Deputy Spokesman:  The goal, ultimately, is to resolve the final status of Western Sahara.  We intend to abide by all the relevant Security Council resolutions.  We certainly intend, as we do with all peace efforts around the world, to keep trying with negotiations no matter how hard it may seem or how intractable the parties may be at a given part in time.  This is not the only case in the world where the United Nations is facing a long‑running dispute where the parties have extremely hardened views.  But, you will have seen over time many of the cases that you… that have been resolved or that are being resolved right now are ones that people told us could never be done.  It takes time.  It takes patience and effort, but I think it can be.  Yes, Nabil?

Question:  A follow-up on Western Sahara?  Yes.  Do you feel… like, I… I'm sure Mr. [Jeffrey] Feltman and the SG's office are in daily contact with Security Council members.  Do you feel that the Council is closer now to agree on an… on a united… to be united on this matter?  And since the SG stands by his language on Western Sahara and used "occupation" several times, does this mean that he's calling…

Deputy Spokesman:  Well, he used "occupation" once.

Question:  Yeah, but you repeated here twice, I think, or three times.  So, does this mean that the SG calls to end occupation, or what's his stand on this?

Deputy Spokesman:  No, what… like what I said is the entire point is to deal with the issue of the status of Western Sahara, however that may be decided amongst the parties and the Sahrawi people.  This is where we stand on that.  And regarding the Council, ultimately, the matter is in their hands.  We believe that there's a general will in the Council to respond.  How they will choose to do it is up to them.  Yes?

Question:  Just back to Morocco.  Does the Secretary‑General today believe that Morocco is occupying parts of Western Sahara?

Deputy Spokesman:  Ultimately, this is… the question of the status is a complex question.  We want it to be resolved in a way that's agreeable to all parties.  The Secretary‑General said what he said.  We explained why he said what he said.  And he continues to stand by that.  Butm we want this to be resolved in a way that ultimately comes out in the interest of all parties.  We're not trying to take any side over any other side.  What we're trying to do is get to a situation where the status of Western Sahara will be resolved.  This is something that's been lingering for a long, long time.  It's been a cause of much tension in the region.  And with the right amount of goodwill, with the right amount of faith… of good faith among the parties, we believe it can still be resolved even now.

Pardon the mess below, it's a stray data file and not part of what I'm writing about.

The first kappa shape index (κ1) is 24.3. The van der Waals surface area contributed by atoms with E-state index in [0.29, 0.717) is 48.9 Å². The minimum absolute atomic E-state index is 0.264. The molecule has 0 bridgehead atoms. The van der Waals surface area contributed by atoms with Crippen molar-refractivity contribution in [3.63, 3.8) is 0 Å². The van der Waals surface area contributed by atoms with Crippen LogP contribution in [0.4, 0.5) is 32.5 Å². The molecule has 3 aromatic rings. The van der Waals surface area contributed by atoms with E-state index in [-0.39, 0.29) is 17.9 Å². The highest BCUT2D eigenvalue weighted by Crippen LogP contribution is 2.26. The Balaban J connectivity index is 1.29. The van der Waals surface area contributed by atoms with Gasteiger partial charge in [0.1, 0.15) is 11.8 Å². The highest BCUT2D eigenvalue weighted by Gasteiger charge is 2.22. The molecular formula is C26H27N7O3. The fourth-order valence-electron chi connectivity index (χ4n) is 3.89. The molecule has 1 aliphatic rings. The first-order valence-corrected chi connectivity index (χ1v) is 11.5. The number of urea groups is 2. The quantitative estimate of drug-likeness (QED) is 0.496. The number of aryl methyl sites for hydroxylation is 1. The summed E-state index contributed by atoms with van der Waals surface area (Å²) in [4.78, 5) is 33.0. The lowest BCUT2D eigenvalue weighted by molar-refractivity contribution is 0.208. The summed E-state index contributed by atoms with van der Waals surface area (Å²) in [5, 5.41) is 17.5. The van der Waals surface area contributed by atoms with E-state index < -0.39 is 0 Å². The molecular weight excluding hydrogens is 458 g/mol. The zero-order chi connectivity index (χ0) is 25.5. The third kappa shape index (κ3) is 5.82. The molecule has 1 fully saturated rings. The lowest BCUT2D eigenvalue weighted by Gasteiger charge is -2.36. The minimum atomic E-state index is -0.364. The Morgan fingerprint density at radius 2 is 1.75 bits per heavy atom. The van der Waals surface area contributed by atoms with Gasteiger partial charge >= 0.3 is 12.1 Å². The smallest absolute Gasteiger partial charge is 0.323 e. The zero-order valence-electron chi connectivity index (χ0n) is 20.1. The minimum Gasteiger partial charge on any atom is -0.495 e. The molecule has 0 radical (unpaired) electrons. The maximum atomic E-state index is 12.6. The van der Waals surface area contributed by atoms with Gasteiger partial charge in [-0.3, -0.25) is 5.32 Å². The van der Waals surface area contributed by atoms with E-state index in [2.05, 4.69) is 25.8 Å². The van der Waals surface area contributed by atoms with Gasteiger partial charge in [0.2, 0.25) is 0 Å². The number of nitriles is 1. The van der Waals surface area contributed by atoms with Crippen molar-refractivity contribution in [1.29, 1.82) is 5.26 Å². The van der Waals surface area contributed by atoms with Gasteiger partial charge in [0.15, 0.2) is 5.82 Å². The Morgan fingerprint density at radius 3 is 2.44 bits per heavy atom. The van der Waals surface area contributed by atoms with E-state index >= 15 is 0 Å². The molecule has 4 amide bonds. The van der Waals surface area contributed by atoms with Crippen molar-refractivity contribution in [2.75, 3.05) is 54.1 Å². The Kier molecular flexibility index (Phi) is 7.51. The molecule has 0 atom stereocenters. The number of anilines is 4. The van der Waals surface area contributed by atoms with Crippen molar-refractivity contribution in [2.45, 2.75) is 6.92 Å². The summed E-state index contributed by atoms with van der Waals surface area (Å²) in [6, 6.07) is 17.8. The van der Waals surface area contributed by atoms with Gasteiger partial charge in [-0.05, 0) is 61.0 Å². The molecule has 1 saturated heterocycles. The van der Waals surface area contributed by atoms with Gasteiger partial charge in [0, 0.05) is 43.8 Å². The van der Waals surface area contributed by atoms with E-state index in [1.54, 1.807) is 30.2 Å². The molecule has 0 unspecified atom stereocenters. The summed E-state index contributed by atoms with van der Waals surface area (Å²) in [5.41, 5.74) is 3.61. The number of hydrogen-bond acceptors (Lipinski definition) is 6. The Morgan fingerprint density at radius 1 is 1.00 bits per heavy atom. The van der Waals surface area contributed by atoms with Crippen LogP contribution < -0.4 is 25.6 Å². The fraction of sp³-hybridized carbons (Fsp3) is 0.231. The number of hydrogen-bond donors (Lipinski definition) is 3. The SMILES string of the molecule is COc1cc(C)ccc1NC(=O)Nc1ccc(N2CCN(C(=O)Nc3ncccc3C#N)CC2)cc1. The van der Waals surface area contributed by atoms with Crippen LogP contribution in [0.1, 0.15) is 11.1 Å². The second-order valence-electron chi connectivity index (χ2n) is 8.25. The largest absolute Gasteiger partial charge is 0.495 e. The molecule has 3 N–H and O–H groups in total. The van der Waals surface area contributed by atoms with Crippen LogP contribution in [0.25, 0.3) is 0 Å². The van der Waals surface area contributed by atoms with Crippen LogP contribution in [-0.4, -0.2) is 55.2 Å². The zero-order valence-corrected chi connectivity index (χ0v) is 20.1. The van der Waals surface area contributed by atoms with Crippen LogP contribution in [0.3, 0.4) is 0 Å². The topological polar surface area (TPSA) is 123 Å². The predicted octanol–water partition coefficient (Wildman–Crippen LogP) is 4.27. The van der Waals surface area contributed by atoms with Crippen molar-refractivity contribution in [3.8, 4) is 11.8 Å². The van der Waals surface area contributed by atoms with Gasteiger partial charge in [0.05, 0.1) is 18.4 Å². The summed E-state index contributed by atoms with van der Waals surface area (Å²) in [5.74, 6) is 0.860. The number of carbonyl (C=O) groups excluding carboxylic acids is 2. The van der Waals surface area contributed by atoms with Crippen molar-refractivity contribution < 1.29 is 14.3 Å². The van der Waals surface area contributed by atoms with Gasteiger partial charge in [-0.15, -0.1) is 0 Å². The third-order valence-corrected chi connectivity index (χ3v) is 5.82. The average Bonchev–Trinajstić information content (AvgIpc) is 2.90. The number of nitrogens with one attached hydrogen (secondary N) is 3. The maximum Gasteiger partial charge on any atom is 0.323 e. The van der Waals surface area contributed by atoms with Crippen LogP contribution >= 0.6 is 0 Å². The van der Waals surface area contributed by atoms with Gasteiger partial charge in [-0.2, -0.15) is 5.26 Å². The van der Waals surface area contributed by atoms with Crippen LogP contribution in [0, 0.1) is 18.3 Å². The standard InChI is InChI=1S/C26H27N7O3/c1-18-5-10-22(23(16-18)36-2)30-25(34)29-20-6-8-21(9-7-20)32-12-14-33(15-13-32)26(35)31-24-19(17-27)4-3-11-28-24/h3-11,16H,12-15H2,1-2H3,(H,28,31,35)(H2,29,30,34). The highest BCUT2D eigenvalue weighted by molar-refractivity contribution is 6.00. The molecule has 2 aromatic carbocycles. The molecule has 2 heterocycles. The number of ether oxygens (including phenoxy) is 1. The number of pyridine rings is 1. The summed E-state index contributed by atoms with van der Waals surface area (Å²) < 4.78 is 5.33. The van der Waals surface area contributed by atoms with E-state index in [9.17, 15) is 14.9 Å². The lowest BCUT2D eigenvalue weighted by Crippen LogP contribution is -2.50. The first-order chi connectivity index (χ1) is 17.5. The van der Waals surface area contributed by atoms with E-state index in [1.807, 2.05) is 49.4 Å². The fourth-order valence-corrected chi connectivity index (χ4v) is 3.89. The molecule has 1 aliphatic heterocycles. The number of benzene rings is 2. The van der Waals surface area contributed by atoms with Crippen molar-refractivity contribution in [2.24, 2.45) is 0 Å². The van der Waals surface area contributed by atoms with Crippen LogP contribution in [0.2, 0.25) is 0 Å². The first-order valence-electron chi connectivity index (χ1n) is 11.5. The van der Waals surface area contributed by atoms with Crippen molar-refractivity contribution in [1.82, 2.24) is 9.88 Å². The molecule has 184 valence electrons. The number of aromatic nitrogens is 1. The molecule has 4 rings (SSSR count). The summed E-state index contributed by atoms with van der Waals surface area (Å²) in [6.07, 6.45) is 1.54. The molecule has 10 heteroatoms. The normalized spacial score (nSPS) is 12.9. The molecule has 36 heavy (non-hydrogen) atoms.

Question:  Will he use the word "occupation" again?

Deputy Spokesman:  I can't predict the future.  What I can say is that he said what he meant to say.  Yes?

Question:  I don't understand this whole situation.  The Secretary‑General… you explained that the Secretary‑General said what he said and explained what led him to say what he said.  But, the word "occupation" has meanings.  It has legal meaning, actually. And you say that he wants to reduce tension, and yet he's not backing off from the word "occupation" and is not explaining what the word meant other than to say I… I did it because I was upset to see those people and the situation and so on.  Is that conducive to reducing tensions?  As far as it goes now, it actually has raised tensions.

Deputy Spokesman:  The Secretary‑General, throughout his trip, wanted to make sure that he could, in fact, reduce the tensions that have been existing regarding the Western Sahara issue.  He remains amenable to deal with all the parties, each point of view on this.  So, he has made it very clear that he understands the… their differing positions, but he wants sincerely to bring them together to deal with the problem that has gone on for too long.